Judicial Corruption in Ghana

Tue, 7 Sep 2010 Source: Kuffuor, Afia

Judicial Corruption would turn Ghana into another lawless country if the Corrupt Chief Justice Georgina Wood is not sacked!

Corruption is a universal phenomenon. Scholars acknowledge that it is extremely difficult to formulate a universally and generally acceptable definition of corruption.

The Politics of corruption is not new in Ghana as the late 1990s and the whole of 2000s typifies. However what is more dangerous is the crippling in of systemic corruption of judicial system. This will not only deny citizens of their basic human rights, but would also hinder economic development, and might push aggrieve certain of the security services into violence.

The 2008 presidential election re-run is a case in point. The independence of the Electoral Commission became paramount when the Commissioner, Mr Afari Gyan, resisted all attempts by the ruling NPP and the judiciary to influence the outcome of the results. Ex-President Rawlings also played a crucial role by warning the “ordinary ranks” of the Armed Forces not to intervene but rather allow democracy to sort itself out. Ex-President Rawlings and the Electoral Commissioner, Mr Gyan help salvage the tarnished image of constitutional democracy in Ghana and Africa. These two men and ex Nigeria military leader Gen Yakubu Gowon (Head of African Monitoring Team) saved Ghana from the brink of anarchy and possible military coup.

Despite the reforms different forms of judicial corruption continue to afflict the country. This is not about bribery, but judicial bias or interference which can have profound impact on all citizens, thus undermining people’s trust in public institutions and their capacity to deliver fair and impartial outcomes.

Many studies conducted elsewhere have shown a clear connection between high levels of judicial corruption and low levels of economic growth. No investor would invest in a country where disputes are not resolve fairly or where the judiciary is seen as supporting one political party against another.

Since 2000, there has been widespread mistrust of the institution of justice in Ghana. The blatant persecution of Nana Yaa Agyeman Konadu Rawlings and Mr Tsatsu Tsikata almost tip the country into anarchy just before the 2008 elections when a section of the Armed Forces were bent on exacting revenge on the then ruling NPP administration if the results had gone the other way. NPP owes ex-President Rawlings a wealth of gratitude, for without his personal intervention, there would have been a blood bath in Ghana in 2008.

In order to safeguard Ghana’s infant democracy and the institution of justice, there must be a delicate balance between judicial independence and accountability. The government must ensure that there are constitutional and legal mechanisms in place to protect judges from political pressures, as we saw soon after the first round of the 2008 elections. In the same breath, judicial officials should not be permitted to shelter behind outdated immunity provisions and draconian contempt laws.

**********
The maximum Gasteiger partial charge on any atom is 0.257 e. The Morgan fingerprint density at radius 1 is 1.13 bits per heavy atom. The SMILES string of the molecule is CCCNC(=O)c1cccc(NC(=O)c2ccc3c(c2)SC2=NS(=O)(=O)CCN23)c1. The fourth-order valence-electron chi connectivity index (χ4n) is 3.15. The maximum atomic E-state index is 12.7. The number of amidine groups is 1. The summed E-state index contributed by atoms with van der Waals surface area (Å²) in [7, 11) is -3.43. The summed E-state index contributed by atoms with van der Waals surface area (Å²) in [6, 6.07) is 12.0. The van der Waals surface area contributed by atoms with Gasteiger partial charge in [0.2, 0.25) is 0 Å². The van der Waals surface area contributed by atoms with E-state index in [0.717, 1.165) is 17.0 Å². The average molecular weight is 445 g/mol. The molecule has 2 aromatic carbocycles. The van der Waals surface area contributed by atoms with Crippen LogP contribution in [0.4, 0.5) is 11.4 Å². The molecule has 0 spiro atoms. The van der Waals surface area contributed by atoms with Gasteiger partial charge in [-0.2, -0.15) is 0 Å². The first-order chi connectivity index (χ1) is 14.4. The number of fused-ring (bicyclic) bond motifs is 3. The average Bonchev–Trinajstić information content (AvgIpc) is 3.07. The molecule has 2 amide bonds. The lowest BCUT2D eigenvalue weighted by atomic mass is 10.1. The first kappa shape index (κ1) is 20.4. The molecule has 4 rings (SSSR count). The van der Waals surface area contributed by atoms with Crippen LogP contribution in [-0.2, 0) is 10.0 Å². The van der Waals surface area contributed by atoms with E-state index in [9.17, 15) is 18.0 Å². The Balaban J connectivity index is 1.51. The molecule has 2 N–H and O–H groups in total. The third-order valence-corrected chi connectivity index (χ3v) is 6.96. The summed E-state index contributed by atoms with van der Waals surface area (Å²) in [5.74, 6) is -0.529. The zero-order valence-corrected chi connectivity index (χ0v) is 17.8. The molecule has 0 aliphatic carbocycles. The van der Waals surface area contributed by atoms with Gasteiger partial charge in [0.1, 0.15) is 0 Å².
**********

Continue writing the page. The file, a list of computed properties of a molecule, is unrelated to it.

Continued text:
Many scholars have pointed to growing state interventionism, which gives politicians broad discretion over tempting vast resources. Other scholars, by contrast, have pointed to the wave of IMF/World Bank instigated neo-liberal reforms, associated with the Structural Adjustment/HIPC programs, during which politicians disposed of large portions of public property, often with limited transparency.

According to a research the above factors in tandem with the wave of democratisation that swept across sub-Saharan Africa during the Structural Adjustment years gave the politicians and bureaucrats the added incentives to steal from their people. In Ghana, politicians with questionable characters became extremely rich overnight. One such NPP minister, a former minicab driver in London (he left his wife and children in London to marry a woman 20 years his junior), Stephen Asamoah Boateng, blatantly told the Ghanaians “on air” to “go and eat Konkonte”. Many flaunt their ill gotten wealth to the disgust of the Ghanaians, including many former NPP ministers.

While such characters continue to hide behind corrupt judicial system, demand for judicial accountability would continue to grow. Judicial corruption certainly exists in many countries with its insidious effects of undermining the rule of law as we are seeing in Ghana, however what must not be allowed is for the judiciary to come under the influence or control of the legislative or executive branch.

The sheer corruption within the state institutions prior to the announcement of the final winner in 2008 presidential election results was frightening. While the private radio stations clearly said Atta Mills has an unassailable lead after results 229 constituencies, the “State broadcaster Ghana Broadcasting Corporation says Mr Akufo Addo has a “slight” lead also based on the “same results”. This same “GBC” results had earlier put Prof Atta Mills narrowly ahead, again based on the same 229 constituencies’ results. The stakes were raised higher when Peter Mac Manu, the ruling party General Secretary said “there was widespread intimidation of its election agents in Volta region and results from these areas would be challenged at the Court!!!

However people power defeat the intended aim of NPP to rig the elections with support of corrupt judges, headed by the Chief Justice Georgina Wood. Georgina Wood’s image is now tarnished beyond belief and the only way out is for this disgraced Chief Justice to resign or forced to do so by Ghanaians.

Afia Kuffuor.

Columnist: Kuffuor, Afia